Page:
Note: This column represents the opinions
of the writer and as such, is not purported as fact|
We all knew it would never last so nobody can be surprised that TelstraClear
has decided to axe its free ISP service ZFree as of April 30.
the contents of Aardvark's "million-dollar ideas" notebook
are revealed for all to see!
Even though it was expected, the closure of ZFree is still bad news for the
many people who have found free Net access to be the only affordable way
to surf the web and I fear it may just widen the digital divide, even if
Of course few of us will have much sympathy for those who have been
by selling their free accounts by auction.
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ZFree's demise, or as TelstraClear would have us believe -- its metamorphosis
into a paid service, is just further evidence that the once ubiquitous
free lunch is all but gone.
Bad news on the DSL front too, with Telecom effectively raising the price
it charges ISPs for those customers who have a static IP number -- an increase
that will almost certainly be passed on to users.
I find it rather strange that, at a time when Telecom NZ keeps hiking its
prices, British Telecom in the UK is about to announce that it will be slashing
Further proof of the need to pack your own lunch when going online has been
delivered with the axing of a free realtime sharemarket quote system
Meanwhile, across the ditch it was announced earlier this month that users of the
portal will soon have to pay to use some of the services it offers -- and
I suspect we'll see other sites following suit in the near future.
Much as I hate to admit it, I suspect that unless there's a massive resurgence
in online advertising, the subscription model is about to become increasingly
Of course there will always be free or ad-funded options to subscription sites
but the reality is that, given the rising costs of production, these sites
will almost certainly be "second rate" offerings. A good analogy is the
difference between those free newspapers versus The NZ Herald or Dominion.
Why is it that Net users have been willing to pay $30 a month for flat-rate
dial-up Net access but unwilling to pay for content?
Why is it that Net users have been willing to pay an annual subscription for print-media
magazines such as NetGuide
but unwilling to pay to read the same quality and quantity of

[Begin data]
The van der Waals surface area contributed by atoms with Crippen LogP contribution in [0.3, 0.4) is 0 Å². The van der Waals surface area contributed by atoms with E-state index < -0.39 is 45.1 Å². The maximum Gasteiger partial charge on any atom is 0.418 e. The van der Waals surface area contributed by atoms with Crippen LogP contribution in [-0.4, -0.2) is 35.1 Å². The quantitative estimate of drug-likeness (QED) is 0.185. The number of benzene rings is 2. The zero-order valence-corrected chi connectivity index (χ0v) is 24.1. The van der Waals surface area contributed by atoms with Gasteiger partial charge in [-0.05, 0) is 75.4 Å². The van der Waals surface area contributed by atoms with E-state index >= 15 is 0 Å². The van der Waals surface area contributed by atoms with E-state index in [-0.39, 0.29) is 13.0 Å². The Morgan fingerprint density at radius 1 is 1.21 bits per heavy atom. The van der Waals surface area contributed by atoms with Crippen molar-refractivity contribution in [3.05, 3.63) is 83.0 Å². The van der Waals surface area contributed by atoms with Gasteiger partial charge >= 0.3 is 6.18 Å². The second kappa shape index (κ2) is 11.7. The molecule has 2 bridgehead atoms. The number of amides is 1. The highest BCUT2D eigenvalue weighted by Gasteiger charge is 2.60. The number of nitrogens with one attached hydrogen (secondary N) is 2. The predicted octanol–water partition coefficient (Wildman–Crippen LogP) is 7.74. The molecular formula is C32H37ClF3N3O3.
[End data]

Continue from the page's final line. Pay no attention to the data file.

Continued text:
However, I wonder if the mindset of your average Net user is starting to change?
The demise of free Net access might just be the final kick in the pants required
to get people acknowledging that they're going to have to pay for quality
Of course there's still the issue of how people can remit payment for all this content
and, as I mooted last week, ISPs could play a role here -- but that's not
the only way.
Perhaps there's huge potential for the creation of a new company which can
act as a subscription clearinghouse for online content sites.
I would envision this as a place where Net surfers could pay for all their
casual or regular subscriptions in one fell swoop. This service would then
track your access to pay-per-view or subscription sites and forward payment
on your behalf as necessary.
In the case of casual access, this would mean that you could have all your
small purchases (perhaps as little as $0.05 per time) aggregated and pay
for them in one lump sum each month.
By virtue of having a large number of subscribers, the service would then be able
to aggregate all the payments into a single remittance to each site each month.
Any entrepreneur considering the implementation of such a system need not
consider New Zealand as their only market -- this is the type of thing that
could be operated globally from a local base and, just like Pay Pal, has
the potential to turn into an incredibly valuable business.
Of course timing is everything -- however, all the indicators are that NOW
is exactly the right time. Any takers?
ps: I know there are bound to be similar services already in operation -- but
since I, as a content publisher, haven't been approached by any of them, I
suspect that the market could be scooped by the one which gets its marketing
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